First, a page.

We were delighted to see this illustrated primer on squab in the NY Times by Tony Wolf, tracing it from Ancient Egypt to Delmonico’s. In our opinion, we all need to eat more squab.
Did you know that for thousands of years squab has been the favorite meal for every stratum of society throughout the world? And squab was unequivocally the first domesticated poultry, even preceding chicken. Learn more in our squab blog post.
Looking to try squab? We offer whole squab at dartagnan.com.
Wait, what is squab? Funny you should ask …
For the rest of the story, link to the NY Times Culinary Arts cartoon.
Squab is considered an exquisite ingredient in cuisines as distinct as Cantonese, Moroccan, and French. The simple reason for squab’s universal appeal is its delicate, succulent flesh, truly unlike that of any other bird. Squab is a dark-meat bird, like duck and goose, yet the meat is not nearly as fibrous, rendering it far more tender. Its flavor, when properly cooked, is a lush, rich essence, reminiscent of sautéed foie gras, albeit with more texture.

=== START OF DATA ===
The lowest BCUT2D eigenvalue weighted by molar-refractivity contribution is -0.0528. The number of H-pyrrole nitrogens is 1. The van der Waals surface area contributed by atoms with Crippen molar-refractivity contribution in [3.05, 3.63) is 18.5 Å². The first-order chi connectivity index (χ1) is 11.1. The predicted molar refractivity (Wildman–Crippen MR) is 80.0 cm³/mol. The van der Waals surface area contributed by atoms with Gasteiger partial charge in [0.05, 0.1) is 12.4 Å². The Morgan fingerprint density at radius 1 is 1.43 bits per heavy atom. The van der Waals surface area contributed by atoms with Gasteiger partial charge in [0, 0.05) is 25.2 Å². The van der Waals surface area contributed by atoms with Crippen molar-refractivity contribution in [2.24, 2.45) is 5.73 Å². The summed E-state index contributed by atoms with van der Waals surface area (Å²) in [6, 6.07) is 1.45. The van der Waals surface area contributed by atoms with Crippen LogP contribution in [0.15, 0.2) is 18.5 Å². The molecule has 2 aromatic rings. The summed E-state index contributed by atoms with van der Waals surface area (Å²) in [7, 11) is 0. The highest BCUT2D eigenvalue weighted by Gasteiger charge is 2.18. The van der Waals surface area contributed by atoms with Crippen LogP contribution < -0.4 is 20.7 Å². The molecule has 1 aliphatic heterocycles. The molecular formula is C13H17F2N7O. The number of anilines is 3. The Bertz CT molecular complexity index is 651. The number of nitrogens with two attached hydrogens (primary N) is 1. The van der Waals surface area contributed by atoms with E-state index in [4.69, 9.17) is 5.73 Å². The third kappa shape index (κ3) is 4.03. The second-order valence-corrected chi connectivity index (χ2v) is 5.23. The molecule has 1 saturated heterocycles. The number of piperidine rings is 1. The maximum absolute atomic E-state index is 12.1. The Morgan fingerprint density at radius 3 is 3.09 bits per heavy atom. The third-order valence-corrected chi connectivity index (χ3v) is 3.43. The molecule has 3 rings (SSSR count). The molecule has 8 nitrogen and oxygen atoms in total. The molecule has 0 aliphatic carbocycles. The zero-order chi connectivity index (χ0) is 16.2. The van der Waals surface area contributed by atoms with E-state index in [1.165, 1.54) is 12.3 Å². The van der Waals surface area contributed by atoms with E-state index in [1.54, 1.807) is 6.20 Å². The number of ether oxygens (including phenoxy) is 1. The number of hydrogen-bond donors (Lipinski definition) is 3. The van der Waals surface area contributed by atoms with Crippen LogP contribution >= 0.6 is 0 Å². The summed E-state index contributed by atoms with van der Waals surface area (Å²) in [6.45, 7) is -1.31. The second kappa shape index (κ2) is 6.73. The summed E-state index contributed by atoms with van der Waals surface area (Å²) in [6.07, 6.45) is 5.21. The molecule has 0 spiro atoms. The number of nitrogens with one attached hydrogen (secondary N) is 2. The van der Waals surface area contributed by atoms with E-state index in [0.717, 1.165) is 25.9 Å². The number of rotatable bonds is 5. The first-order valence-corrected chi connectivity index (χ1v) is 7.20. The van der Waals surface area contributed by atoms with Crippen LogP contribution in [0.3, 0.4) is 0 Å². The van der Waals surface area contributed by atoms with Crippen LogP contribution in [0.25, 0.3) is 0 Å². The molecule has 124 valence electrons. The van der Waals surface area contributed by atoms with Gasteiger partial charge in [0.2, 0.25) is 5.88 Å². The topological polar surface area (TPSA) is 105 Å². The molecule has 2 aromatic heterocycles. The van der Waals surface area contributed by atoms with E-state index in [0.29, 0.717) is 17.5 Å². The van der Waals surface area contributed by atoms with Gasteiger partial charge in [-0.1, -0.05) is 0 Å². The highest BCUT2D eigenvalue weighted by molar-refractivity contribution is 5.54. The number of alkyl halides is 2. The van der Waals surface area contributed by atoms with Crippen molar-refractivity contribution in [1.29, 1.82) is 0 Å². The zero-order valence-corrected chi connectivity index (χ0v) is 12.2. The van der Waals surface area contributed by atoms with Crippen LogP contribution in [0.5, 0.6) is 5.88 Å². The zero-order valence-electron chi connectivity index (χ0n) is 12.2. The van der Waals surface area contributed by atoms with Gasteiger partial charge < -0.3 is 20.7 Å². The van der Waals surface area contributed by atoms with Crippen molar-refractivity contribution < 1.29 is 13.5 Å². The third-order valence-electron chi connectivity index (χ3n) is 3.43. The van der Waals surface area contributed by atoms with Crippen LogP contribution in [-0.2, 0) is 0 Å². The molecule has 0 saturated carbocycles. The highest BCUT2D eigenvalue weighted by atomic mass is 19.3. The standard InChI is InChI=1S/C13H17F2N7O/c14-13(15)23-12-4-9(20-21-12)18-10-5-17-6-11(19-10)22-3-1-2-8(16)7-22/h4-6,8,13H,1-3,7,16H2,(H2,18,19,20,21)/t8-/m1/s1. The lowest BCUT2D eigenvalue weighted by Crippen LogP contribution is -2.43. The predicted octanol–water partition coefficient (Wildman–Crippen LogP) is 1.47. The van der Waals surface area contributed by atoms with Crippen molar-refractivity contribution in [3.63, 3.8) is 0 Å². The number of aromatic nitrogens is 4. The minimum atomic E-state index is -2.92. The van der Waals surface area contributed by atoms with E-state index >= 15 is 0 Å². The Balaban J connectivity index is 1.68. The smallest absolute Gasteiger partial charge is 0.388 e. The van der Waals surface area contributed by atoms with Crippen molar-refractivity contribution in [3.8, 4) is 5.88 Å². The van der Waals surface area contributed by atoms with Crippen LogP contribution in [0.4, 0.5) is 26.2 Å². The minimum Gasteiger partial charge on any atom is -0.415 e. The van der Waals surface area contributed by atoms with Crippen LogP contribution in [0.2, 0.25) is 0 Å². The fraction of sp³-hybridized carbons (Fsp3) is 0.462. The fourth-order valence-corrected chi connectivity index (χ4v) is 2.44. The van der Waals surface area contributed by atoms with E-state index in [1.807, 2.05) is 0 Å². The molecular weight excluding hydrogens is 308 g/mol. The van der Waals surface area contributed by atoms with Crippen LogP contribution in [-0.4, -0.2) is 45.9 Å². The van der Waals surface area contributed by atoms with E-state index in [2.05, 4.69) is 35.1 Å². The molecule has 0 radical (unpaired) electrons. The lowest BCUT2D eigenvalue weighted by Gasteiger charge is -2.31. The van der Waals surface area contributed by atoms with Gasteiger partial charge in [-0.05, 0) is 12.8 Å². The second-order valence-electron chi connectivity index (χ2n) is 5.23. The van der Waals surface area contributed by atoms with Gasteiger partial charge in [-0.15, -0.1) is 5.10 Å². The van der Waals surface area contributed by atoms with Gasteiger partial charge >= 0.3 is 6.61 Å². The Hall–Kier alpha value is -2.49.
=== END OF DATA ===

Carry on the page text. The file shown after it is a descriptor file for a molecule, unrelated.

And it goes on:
We hope you will be inspired to cook squab at home. Here are two ways to enjoy squab from our recipe collection at dartagnan.com.
Chef Marcus Samuelsson’s flavorful squab breast salad is delicious any time of year. With romaine lettuce that has been grilled in bacon fat, it’s certainly one of our all-time favorite salads.
The spices in this lush, heady dish are readily available at supermarkets. If you can’t find chestnut honey, which is sweet and a bit bitter, use whatever honey you have on hand.
Find the recipe featured at top here: roast squab with corn cake and blueberry gastrique.
For an added bit of fun, watch Craig Claiborne, the famous NY Times critic, declare squab “perhaps my favorite poultry on Earth” in this 1968 CBS appearance with Harry Reasoner. It’s a real flashback!